This is an article that I wrote in the Blacksphere in 2013 about the now infamous Trans Pacific Partnership… Enjoy.
“We will not negotiate bilateral trade agreements that stop the government from protecting the environment, food safety, or the health of its citizens; give greater rights to foreign investors than to U.S. investors; require the privatization of our vital public services; or prevent developing country governments from adopting humanitarian licensing policies to improve access to life-saving medications,” – Barack Obama 2008 campaign speech.
Huh? Gotcha with that one didn’t I?
The Trans Pacific Partnership is everything that we love from the Obama Administration: 1) it kills jobs; 2) it’s conducted in secret; and 3) it hands over US sovereignty to the highest bidder. This is a trade deal which includes Australia, Brunei, Chile, Canada (the Canucks had to make concessions that are secret), Malaysia, Mexico, New Zealand, Peru, Singapore, the United States, and Vietnam (with China in the works).
The Trans Pacific Partnership is a trade agreement that has been negotiated in secret for the past three years.
I hate to sound like to sound like a conspiracy theorist, but every single the conspiracy theory I’ve read about Mr. Obama claims that he has done everything to prove he is the world’s leader. They say he will be a friend to as many banks that will take a US Treasury Check. He will take care of whichever multinational that will write a check.
And Obama is actively on a quest to find (he’ll create one if he has to) a legal system that nullifies any Constitutional protections that US citizens dreamed may still exist. If that’s the litmus test to conspiracy theory, and if I could put a name on the aforementioned theory, I would call it, The Trans Pacific Partnership.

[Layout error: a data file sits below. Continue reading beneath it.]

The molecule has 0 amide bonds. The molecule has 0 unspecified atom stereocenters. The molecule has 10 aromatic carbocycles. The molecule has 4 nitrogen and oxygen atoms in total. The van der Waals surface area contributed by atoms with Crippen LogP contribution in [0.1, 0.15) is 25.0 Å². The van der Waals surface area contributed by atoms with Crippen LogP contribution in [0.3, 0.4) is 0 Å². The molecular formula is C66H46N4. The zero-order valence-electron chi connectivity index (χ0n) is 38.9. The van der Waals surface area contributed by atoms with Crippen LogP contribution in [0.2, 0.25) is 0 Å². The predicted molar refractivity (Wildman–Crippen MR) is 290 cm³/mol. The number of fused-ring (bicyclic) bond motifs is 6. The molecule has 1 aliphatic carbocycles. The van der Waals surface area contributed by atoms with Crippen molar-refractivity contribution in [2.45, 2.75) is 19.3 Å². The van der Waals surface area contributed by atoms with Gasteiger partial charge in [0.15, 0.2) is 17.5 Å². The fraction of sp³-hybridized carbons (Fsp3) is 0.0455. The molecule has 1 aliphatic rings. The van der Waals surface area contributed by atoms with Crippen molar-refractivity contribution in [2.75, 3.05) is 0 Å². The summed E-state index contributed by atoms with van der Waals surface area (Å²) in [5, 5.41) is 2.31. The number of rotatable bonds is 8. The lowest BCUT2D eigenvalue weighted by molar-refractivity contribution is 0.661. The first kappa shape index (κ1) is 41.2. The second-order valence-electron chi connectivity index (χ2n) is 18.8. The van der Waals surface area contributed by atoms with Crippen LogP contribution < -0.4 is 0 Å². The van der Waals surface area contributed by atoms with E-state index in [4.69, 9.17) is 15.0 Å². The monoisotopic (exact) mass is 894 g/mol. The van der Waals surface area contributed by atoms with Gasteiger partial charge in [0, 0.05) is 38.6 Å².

The TPP forms an entity called The Investor State.
Through the TPP, a foreign corporation operating inside the US has the ability to circumvent our laws and gives international tribunals the power to enforce rulings and issue penalties for failure to comply. I have just a “tad” bit more faith in our legal system than a tribunal. Those penalties would become obligations of the federal government.
Oh yeah did I mention the pool of judges will come from rotating corporate attorneys from the various member nations. Anyone see a potential “moral hazard”?
Those same foreign corporations (that have the ABSOLUTE best and brightest corporate legal minds that money can buy) have the freedom to sue member governments if they feel the laws OR policies of a member country appear restrictive or unfair. Though the agreement has not officially been signed (it may be, who knows the entire agreement has been negotiated thus far by the transparent Obama Administration) negotiations have been going on for at least 2 years.
Let’s look at an example of how the Investor State (multinational corporations) would seek relief from a member country: Ethyl Corporation v. Canada.
Ethyl Corporation wanted to manufacture an additive MMT in Canada. Canada, a sovereign nation, chose to ban this additive which contained manganese, an ingredient known to produce serious neurological issues which sometimes resulted in death. Unfortunately, Canada was forced to remove their ban on MMT AND pay a settlement of $19 million dollars, AND issue a statement that MMT is neither a health nor a risk to the environment.
I cringe at the thought of a Chinese company suing our government arguing our child labor laws were unfair and placed the company at a disadvantage. The potential wind-fall for global corporatism makes too big to fail look like a baloney sandwich. Can you tell I’m upset?
The TPP removes any potential access generic pharmaceutical companies would have to manufacture cost effective alternative options. That’s anti–free market.
There are SOOOOOO many things that are wrong with the TPP. I can feel my blood pressure rise with my every breath.
Will all of this being said, if there is ONE THING that you should take from this, it’s that the Trans Pacific Partnership will hand over the sovereignty of our country to multinational companies with a fast track to handing over our public policy decisions that are made through a somewhat democratic process.